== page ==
Here’s something that’s probably outside the scope of your job as a stormwater manager but that has nevertheless crossed your mind at least a couple of times in the last two weeks: How would you deal with reports of radioactivity in surface or groundwater?
The news from Japan about radiation from the Fukushima Daiichi power plant, damaged in the March 11 earthquake and tsunami, has been sometimes confusing and contradictory, but as of Monday it seems that small amounts of plutonium have been detected in the soil outside the plant. There are also reports of spreading contamination in the ocean, up to several miles from the plant, and of radioactive contamination in Tokyo’s tap water and in raw milk and vegetables from areas near the nuclear plant.
Part of the problem, fueling public fears not only in Japan but just about everywhere else, is that “radiation” is poorly understood and frightening partly for just that reason. Many people are not making distinctions among the types of radioactivity detected. For example, there are three different isotopes of plutonium found at the plant, with half-lives ranging from 87 to 24,000 years. By contrast, iodine-131—which has been found in milk and water supplies—has a half-life of only eight days, although if it’s ingested, especially by infants or children, it poses a significant cancer risk.
There is an imperfect analogy with something water-quality professionals deal with regularly: TMDLs. In setting total maximum daily loads, we’re acknowledging that some amount of a pollutant—mercury or zinc, for example—will exist in a body of water, and that more is going to be added; we’re just trying to determine the “safe” or least damaging amount that we can allow. The same questions apply to radiation: What exactly is it that people are being exposed to, and at what dose? What health risk does it pose?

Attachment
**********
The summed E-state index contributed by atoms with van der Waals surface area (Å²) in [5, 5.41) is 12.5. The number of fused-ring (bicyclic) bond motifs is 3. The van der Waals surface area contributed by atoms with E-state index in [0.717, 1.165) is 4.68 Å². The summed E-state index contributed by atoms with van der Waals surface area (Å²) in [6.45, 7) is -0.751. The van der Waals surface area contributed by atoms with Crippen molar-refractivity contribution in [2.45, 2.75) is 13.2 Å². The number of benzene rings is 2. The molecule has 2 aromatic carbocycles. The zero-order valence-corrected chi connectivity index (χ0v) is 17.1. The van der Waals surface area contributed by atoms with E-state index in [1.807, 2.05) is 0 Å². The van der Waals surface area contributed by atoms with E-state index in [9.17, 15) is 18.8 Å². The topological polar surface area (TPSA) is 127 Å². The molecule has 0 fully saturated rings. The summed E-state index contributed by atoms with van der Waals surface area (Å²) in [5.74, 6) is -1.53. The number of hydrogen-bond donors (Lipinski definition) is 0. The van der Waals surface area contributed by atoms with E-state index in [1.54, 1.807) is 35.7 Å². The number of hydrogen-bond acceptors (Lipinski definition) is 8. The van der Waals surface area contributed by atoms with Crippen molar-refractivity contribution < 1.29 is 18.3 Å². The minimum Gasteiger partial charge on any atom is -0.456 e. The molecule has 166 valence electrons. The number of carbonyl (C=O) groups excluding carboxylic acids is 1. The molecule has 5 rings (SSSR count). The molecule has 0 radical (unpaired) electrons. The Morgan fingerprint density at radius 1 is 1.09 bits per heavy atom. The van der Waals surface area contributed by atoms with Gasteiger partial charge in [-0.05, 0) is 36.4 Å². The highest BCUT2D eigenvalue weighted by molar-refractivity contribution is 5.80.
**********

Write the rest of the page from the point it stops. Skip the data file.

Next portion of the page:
More information is starting to appear online and in the news media in terms understandable to the general public. Some articles, like this one from the International Business Times on Monday, are now giving a fairly thorough breakdown of the isotopes that have been detected. There are a number of sources with good general information about radiation as well; for example, this brief primer on “radiation basics”—from a commercial producer of radiation detection devices—offers some quick facts on different types of radiation, what constitutes a dangerous dose, and how much people typically receive from various sources—naturally occurring sources in the environment, TV watching, air travel, chest x-rays, and so on.
When we set TMDLs, we’re assuring the public that the lake or river in question will meet water-quality standards—not that it’s free of pollutants, but that those pollutants are present at relatively safe levels. There is great skepticism among some people in Japan—and elsewhere—that the information they’re receiving about “safe” radiation levels is accurate. Do you think we, as water-quality professionals, do a sufficient job of explaining the levels of other pollutants in surface waters?